In a House Floor speech, U.S. Representative Rick Crawford (AR-1) recently recognized former Lawrence County resident Betty Clark Dickey, who served as Arkansas’ first female Supreme Court Chief Justice.
Clark Dickey—born in Black Rock and raised in Walnut Ridge—received an appointment from former Arkansas Gov. Mike Huckabee in 2004 to occupy the vacant Chief Justice position on the Arkansas Supreme Court, making her the first woman to ever assume the role.
During his speech, Congressman Crawford expressed his admiration for Clark Dickey.
“Mrs. Dickey has not only succeeded professionally, but she’s done it all while raising a family,” said Crawford, referencing Clark Dickey’s rearing of four biological children, one foster child, and 11 grandchildren.
Crawford made the speech in recognition of Clark Dickey and National Women’s History Month, observed during March.
“It’s truly an honor to have such an important contributor to Arkansas history living within the state’s First Congressional District,” he said later.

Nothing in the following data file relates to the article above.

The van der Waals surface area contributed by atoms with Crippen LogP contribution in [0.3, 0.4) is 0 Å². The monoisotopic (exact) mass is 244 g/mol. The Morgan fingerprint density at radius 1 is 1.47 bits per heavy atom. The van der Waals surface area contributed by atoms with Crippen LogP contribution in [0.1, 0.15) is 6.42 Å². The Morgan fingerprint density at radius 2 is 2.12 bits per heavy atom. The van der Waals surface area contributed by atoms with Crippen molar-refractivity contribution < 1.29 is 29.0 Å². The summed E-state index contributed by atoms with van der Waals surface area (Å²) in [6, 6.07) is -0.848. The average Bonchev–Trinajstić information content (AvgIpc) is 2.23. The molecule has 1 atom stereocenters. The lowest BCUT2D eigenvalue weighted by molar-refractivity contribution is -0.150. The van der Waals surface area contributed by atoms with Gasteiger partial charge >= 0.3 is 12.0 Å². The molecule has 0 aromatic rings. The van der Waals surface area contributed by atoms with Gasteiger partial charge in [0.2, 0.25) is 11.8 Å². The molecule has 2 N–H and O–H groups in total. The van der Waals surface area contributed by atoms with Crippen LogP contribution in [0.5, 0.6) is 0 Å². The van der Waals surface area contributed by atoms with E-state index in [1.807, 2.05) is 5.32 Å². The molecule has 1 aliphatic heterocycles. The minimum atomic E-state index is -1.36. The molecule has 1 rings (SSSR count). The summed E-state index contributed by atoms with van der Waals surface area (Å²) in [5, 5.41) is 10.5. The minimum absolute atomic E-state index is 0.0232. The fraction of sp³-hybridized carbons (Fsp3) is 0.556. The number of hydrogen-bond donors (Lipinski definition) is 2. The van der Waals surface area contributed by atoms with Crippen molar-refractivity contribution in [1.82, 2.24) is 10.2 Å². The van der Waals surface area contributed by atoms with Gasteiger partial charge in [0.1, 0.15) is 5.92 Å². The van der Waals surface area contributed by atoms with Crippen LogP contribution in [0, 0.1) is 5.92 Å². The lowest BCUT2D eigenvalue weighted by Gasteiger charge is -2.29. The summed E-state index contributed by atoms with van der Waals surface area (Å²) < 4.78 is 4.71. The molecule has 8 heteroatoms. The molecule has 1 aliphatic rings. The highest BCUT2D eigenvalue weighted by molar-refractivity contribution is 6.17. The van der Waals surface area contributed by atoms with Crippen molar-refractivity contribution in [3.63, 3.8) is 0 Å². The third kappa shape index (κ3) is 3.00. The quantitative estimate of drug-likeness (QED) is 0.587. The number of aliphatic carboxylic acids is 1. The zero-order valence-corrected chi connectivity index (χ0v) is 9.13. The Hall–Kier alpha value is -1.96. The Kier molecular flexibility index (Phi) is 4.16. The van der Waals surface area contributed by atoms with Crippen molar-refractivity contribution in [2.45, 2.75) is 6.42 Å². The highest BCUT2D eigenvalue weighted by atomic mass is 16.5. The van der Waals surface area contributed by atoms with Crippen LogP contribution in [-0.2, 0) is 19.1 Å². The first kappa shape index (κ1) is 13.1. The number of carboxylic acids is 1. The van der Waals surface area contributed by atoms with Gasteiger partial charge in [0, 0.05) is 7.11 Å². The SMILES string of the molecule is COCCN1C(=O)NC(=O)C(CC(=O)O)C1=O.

Clark Dickey started her career in the 1960s as an educator in the Pine Bluff region. She began practicing law in 1985 and has since earned membership to the Arkansas Bar Association, the Texas Bar Association, the Jefferson County Bar Association, and the Pulaski County Bar Association. Clark Dickey was elected as Arkansas’ first female prosecuting attorney in 1995 and served as the first female Chief Legal Counsel to an Arkansas governor in 2003. She has also received several prestigious awards, including “UAPB Agent of Change,” “Attorney General Top Prosecutor,” and “Arkansas Business Top 100 Women.”
Clark Dickey’s son, Ted Dickey, called his mother “a high achiever.”
“My mother has never been afraid of big things,” Ted said, “and it’s extra special to see your mother achieve those goals. If there’s a way I can best summarize her, it’s she embodies love and justice simultaneously.”
The role of women on Arkansas’ Supreme Court has expanded greatly in recent years. Beginning in 2015, the High Court will have its first female majority with the addition of Judge Rhonda Wood, who is running unopposed for Position 7 on the Court. Justices Courtney Hudson Goodson (Position 3), Josephine L. Hart (Position 4), and Karen R. Baker (Position 6) already serve on the Court.
Crawford said he’s amazed at the progress a little more than a decade after Clark Dickey took the position of Chief Justice.
“With Arkansas having its first Supreme Court female majority in 2015,” Crawford said, “it further cements Dickey’s status a pioneer in a multitude of areas in our state.”